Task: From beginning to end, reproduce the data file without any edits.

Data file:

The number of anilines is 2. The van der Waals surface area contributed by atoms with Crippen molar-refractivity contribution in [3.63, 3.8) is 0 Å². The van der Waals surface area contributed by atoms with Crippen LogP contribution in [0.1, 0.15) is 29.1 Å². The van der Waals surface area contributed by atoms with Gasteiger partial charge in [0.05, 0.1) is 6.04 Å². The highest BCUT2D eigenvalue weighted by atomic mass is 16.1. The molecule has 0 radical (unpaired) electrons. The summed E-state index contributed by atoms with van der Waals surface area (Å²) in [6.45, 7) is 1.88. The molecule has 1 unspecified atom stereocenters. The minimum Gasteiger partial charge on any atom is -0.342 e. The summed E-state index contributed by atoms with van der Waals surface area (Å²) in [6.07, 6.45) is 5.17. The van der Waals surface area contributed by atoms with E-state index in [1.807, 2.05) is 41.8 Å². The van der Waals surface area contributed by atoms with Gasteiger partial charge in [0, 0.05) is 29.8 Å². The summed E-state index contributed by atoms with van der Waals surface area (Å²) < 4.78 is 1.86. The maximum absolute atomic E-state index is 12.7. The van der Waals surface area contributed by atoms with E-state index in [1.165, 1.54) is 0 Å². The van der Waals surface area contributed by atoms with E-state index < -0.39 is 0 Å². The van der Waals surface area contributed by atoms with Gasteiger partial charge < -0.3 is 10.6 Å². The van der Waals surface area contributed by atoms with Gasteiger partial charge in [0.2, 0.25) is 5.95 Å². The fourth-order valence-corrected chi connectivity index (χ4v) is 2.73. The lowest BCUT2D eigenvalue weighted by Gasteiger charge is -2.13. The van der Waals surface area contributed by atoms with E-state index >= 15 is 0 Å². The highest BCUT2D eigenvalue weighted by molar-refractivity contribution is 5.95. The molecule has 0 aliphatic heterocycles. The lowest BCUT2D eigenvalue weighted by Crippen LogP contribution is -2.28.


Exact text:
The number of anilines is 2. The van der Waals surface area contributed by atoms with Crippen molar-refractivity contribution in [3.63, 3.8) is 0 Å². The van der Waals surface area contributed by atoms with Crippen LogP contribution in [0.1, 0.15) is 29.1 Å². The van der Waals surface area contributed by atoms with Gasteiger partial charge in [0.05, 0.1) is 6.04 Å². The highest BCUT2D eigenvalue weighted by atomic mass is 16.1. The molecule has 0 radical (unpaired) electrons. The summed E-state index contributed by atoms with van der Waals surface area (Å²) in [6.45, 7) is 1.88. The molecule has 1 unspecified atom stereocenters. The minimum Gasteiger partial charge on any atom is -0.342 e. The summed E-state index contributed by atoms with van der Waals surface area (Å²) in [6.07, 6.45) is 5.17. The van der Waals surface area contributed by atoms with E-state index in [1.807, 2.05) is 41.8 Å². The van der Waals surface area contributed by atoms with Gasteiger partial charge in [0, 0.05) is 29.8 Å². The summed E-state index contributed by atoms with van der Waals surface area (Å²) < 4.78 is 1.86. The maximum absolute atomic E-state index is 12.7. The van der Waals surface area contributed by atoms with E-state index in [1.165, 1.54) is 0 Å². The van der Waals surface area contributed by atoms with E-state index < -0.39 is 0 Å². The van der Waals surface area contributed by atoms with Gasteiger partial charge < -0.3 is 10.6 Å². The van der Waals surface area contributed by atoms with Gasteiger partial charge in [0.2, 0.25) is 5.95 Å². The fourth-order valence-corrected chi connectivity index (χ4v) is 2.73. The lowest BCUT2D eigenvalue weighted by Gasteiger charge is -2.13. The van der Waals surface area contributed by atoms with E-state index >= 15 is 0 Å². The highest BCUT2D eigenvalue weighted by molar-refractivity contribution is 5.95. The molecule has 0 aliphatic heterocycles. The lowest BCUT2D eigenvalue weighted by Crippen LogP contribution is -2.28.